Some smaller work was then done to establish which postcodes would then fall into the Yorkshire and Humber area, the North West and so forth. Aided by pre-determined fundraising categories such as corporate donations and individual giving etc., Barnsley Hospice has been able to see where its support comes from across the borough much more clearly; without having to rely on anecdotal evidence.

Nonetheless, having this data is only good if it will actually be used to develop and progress the organisation. Barnsley Hospice is now able to use this information to increase marketing for a community event in one area, promote the lottery in an area with a lower than average household income (small amount to pledge for comparatively large award), push corporate giving in areas where private sector is concentrated and so forth.

Marketing and mail shots can be much more selectively targeted whilst ensuring that the hospice’s mission and values are not lost. Key performance indicators and trends can be more easily monitored and the hospice responsive to change and fluctuations much quicker through a greater understanding of its own data.

With regards to patient data, the current system is not yet capable of having area code categories. Luckily, reports can be exported to Excel, so with some spreadsheet wizardry and the use of a few pivot tables, the hospice was able to see its referral patterns over a fixed-period of time. The results were stark and proved that as an organisation we were guilty although not deliberately of the inverse care law, which is that “the availability of good medical care tends to be inversely (turned backward) with the need for it in the population served [Julian Tudor Hart in 1971]”. The data was proving that the hospice needed to widen access to care for those in areas with greater socio-economic deprivation.

Focus groups were immediately established with referrers to try to understand more; yet some were hard to engage. Internal meetings were planned to totally redesign patient services marketing and a new strategy created to get GPs onboard based on clinician’s feedback. Progress is being made but Barnsley Hospice is mindful that a shift will not occur overnight. There will have to be a cultural shift and long-term data collection and management to analyse and improve referral patterns.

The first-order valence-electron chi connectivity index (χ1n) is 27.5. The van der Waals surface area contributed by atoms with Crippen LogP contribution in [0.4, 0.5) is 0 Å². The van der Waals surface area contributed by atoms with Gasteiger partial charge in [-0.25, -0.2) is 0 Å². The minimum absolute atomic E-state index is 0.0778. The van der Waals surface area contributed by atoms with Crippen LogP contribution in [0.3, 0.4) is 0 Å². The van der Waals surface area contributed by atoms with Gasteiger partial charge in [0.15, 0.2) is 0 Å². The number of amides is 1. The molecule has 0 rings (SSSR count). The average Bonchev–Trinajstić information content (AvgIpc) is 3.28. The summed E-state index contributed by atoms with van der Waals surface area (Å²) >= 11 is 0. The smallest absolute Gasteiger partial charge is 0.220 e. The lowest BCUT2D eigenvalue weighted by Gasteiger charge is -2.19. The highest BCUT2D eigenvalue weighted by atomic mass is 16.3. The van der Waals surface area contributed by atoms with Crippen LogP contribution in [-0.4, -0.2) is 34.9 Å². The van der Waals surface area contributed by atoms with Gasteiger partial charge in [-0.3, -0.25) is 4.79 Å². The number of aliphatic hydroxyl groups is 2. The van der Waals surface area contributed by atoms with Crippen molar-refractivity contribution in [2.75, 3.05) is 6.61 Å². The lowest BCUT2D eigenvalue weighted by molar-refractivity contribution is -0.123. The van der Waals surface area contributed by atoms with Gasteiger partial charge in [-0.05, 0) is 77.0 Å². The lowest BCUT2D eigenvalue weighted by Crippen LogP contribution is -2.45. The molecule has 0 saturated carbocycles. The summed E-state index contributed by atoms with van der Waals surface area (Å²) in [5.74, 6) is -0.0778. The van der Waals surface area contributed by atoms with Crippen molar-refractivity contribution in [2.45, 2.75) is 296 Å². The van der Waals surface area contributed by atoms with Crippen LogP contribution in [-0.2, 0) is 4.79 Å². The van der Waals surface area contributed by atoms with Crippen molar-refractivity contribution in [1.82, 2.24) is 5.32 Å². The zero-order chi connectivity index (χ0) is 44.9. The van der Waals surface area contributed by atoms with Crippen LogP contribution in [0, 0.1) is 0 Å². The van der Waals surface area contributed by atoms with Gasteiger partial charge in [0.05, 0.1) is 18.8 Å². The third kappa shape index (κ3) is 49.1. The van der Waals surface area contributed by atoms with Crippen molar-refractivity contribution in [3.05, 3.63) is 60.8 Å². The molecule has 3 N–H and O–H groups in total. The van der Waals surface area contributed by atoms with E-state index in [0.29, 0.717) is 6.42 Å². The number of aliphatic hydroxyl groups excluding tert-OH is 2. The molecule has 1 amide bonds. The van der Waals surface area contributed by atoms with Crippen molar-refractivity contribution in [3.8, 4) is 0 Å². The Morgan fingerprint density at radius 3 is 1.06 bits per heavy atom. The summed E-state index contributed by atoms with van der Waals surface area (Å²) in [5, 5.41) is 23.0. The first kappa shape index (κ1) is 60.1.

This strategic development is totally evidence-based and inequalities would not have been brought to light if the hospice was not collecting data. Too often people would sooner muddle along then do something different. You should do something different; you might just surprise yourself for the better.

Data has also proven that the hospice must do more to widen access to care for those with a non-cancer diagnosis; however as an organisation we are not alone in the bulk of referrals being for those patients with cancer. This is because cancer has a more predictable disease trajectory then neurology or muscular-skeletal conditions as an example. Third sector health and social care organisations in a period of major change to funding and commissioning together with an increasingly challenging and uncertain economic climate must do more to prove their worth and that their services are vital to the communities which they serve.

Information and transparency should not be underestimated in terms of their importance and significance to new GP consortia. Comparatively to other elements of healthcare, the hospice contract is small. We do not want to be forgotten. If other organisations were as good at collecting their data and as open with their data as Barnsley Hospice is trying to be, then this might make things easier for collaboration. Voluntary sector organisations working in the same field could in theory come together in their own consortia to make allocation of funding from GP consortia easier.

Hopefully Barnsley can continue to look forward and be known for its innovativeness, effectiveness and future not just its past.

Laura Conrad